At a Glance

What’s the difference between debt consolidation and debt relief? With debt consolidation, you combine multiple debts—using a personal loan or balance transfer—to simplify your monthly payments, lower your interest rate, and/or pay off your debt faster. With debt relief, you can get your debt partially or fully forgiven or canceled. If debt relief seems too good to be true, that’s because it often is. That’s why it’s important to understand the differences between debt consolidation and debt relief, and the pros and cons of each.

What is debt consolidation?

Debt consolidation is a debt payoff method where you combine multiple debts into a single, lower-interest payment. Some common reasons you might consolidate debt include:

  • To streamline your monthly bills
  • To lower your monthly payments to create more disposable income
  • To get out of debt faster

If you make your payments on time and don’t take on any additional debt, debt consolidation should not hurt your credit score. If you decide to apply for a debt consolidation loan, your score might drop temporarily because of the hard inquiry placed on your credit. However, if you’re able to repay your debt by consolidating, your credit should improve in the long term.

Ways to consolidate debt

There are several popular ways to consolidate your debt, including:

  • Personal loan for debt consolidation: A personal loan can help you lower your interest rate and secure more favorable terms, as long as your credit score is in good standing.
  • Balance transfer credit card: If you qualify, you might be able to transfer multiple debts to a new credit card, often with a low or 0% intro APR. But be sure to pay off that balance before your promo period ends, or else you’ll be stuck paying a higher APR on your remaining balance.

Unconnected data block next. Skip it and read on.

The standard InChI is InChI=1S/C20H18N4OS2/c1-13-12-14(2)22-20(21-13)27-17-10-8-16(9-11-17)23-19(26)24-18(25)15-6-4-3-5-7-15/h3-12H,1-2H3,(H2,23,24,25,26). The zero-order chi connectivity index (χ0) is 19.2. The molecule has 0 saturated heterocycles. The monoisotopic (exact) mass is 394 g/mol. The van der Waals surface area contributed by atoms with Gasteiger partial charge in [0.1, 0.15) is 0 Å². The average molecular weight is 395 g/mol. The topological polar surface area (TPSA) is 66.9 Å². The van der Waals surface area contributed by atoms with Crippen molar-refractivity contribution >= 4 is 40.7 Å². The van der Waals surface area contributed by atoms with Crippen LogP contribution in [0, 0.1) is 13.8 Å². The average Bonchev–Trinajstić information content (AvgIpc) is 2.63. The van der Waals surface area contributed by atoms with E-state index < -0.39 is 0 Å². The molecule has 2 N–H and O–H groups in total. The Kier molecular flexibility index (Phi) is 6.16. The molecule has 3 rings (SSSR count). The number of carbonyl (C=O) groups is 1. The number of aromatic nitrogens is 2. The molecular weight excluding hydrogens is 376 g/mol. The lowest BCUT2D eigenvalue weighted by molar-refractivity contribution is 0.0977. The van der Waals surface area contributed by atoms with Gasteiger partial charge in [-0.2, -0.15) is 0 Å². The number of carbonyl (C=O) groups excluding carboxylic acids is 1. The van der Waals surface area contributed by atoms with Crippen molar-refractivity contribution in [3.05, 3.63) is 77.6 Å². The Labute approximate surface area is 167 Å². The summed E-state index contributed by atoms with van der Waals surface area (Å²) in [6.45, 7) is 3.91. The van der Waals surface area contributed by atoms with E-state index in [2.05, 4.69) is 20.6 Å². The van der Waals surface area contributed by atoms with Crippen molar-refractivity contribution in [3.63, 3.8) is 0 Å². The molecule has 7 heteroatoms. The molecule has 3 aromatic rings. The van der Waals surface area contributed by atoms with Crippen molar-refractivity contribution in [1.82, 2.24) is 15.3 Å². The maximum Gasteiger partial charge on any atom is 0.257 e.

• Home equity loan: A home equity loan essentially functions like a second mortgage and lets you tap into your home equity for easy access to money. Use this money to pay off your debt with a much lower interest rate.
  • HELOC: While home equity loans give you a lump sum, home equity lines of credit act as revolving debt, similar to a credit card.
  • Cash-out refinance: Replace your existing mortgage with a new one for quick access to cash and a lower interest rate.
  • 401(k) loan: Though we would never recommend this option, you can also tap into your retirement savings to help pay off your debt.

When debt consolidation is right for you

Since you’ll want to avoid taking on additional debt, debt consolidation makes sense if you have a budget and payoff plan in place. If you’re prepared, motivated, and disciplined with your finances, consolidating can help you knock out your debt and achieve your financial goals.

What is debt relief?

Debt relief is when you have your debt forgiven or canceled—either partially or in full. Sounds great, right? Well, not so fast…

The important disclaimer to be aware of is that people seeking debt relief are often desperate—which isn’t necessarily a bad thing—but that might make you easy prey for scammers. Before you choose a debt relief program, be sure to know:

  • Qualifications
  • Potential fees
  • Who you owe and how much money is being paid to those creditors
  • Tax implications

One more note: If you have debt forgiven or canceled, your credit score might take a dip because those debts will appear on your credit report as settled and not paid (there’s a difference!).

Debt relief methods

Some common options for debt relief include:

  • Credit counseling: Work with a nonprofit organization to help create a custom plan for repaying your debt. This plan will revamp your budget, as well as you how you manage money and credit. You just have to stick to it.